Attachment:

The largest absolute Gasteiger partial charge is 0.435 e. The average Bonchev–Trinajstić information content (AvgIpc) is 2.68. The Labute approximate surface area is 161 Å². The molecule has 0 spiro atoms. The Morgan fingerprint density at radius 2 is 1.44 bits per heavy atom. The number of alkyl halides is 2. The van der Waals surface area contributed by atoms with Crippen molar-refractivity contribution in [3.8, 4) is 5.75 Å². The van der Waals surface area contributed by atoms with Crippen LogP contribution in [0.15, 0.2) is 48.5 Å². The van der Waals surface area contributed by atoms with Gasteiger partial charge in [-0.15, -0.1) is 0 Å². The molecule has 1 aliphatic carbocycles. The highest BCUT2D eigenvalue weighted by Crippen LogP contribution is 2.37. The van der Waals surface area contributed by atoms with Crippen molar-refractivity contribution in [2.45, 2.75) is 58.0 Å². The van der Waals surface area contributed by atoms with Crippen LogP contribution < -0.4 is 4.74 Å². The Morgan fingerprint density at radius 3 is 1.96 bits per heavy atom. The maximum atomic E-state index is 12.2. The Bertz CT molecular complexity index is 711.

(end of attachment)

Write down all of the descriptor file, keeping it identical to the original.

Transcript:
The largest absolute Gasteiger partial charge is 0.435 e. The average Bonchev–Trinajstić information content (AvgIpc) is 2.68. The Labute approximate surface area is 161 Å². The molecule has 0 spiro atoms. The Morgan fingerprint density at radius 2 is 1.44 bits per heavy atom. The number of alkyl halides is 2. The van der Waals surface area contributed by atoms with Crippen molar-refractivity contribution in [3.8, 4) is 5.75 Å². The van der Waals surface area contributed by atoms with Crippen LogP contribution in [0.15, 0.2) is 48.5 Å². The van der Waals surface area contributed by atoms with Gasteiger partial charge in [-0.15, -0.1) is 0 Å². The molecule has 1 aliphatic carbocycles. The highest BCUT2D eigenvalue weighted by Crippen LogP contribution is 2.37. The van der Waals surface area contributed by atoms with Crippen molar-refractivity contribution in [2.45, 2.75) is 58.0 Å². The van der Waals surface area contributed by atoms with Crippen LogP contribution < -0.4 is 4.74 Å². The Morgan fingerprint density at radius 3 is 1.96 bits per heavy atom. The maximum atomic E-state index is 12.2. The Bertz CT molecular complexity index is 711.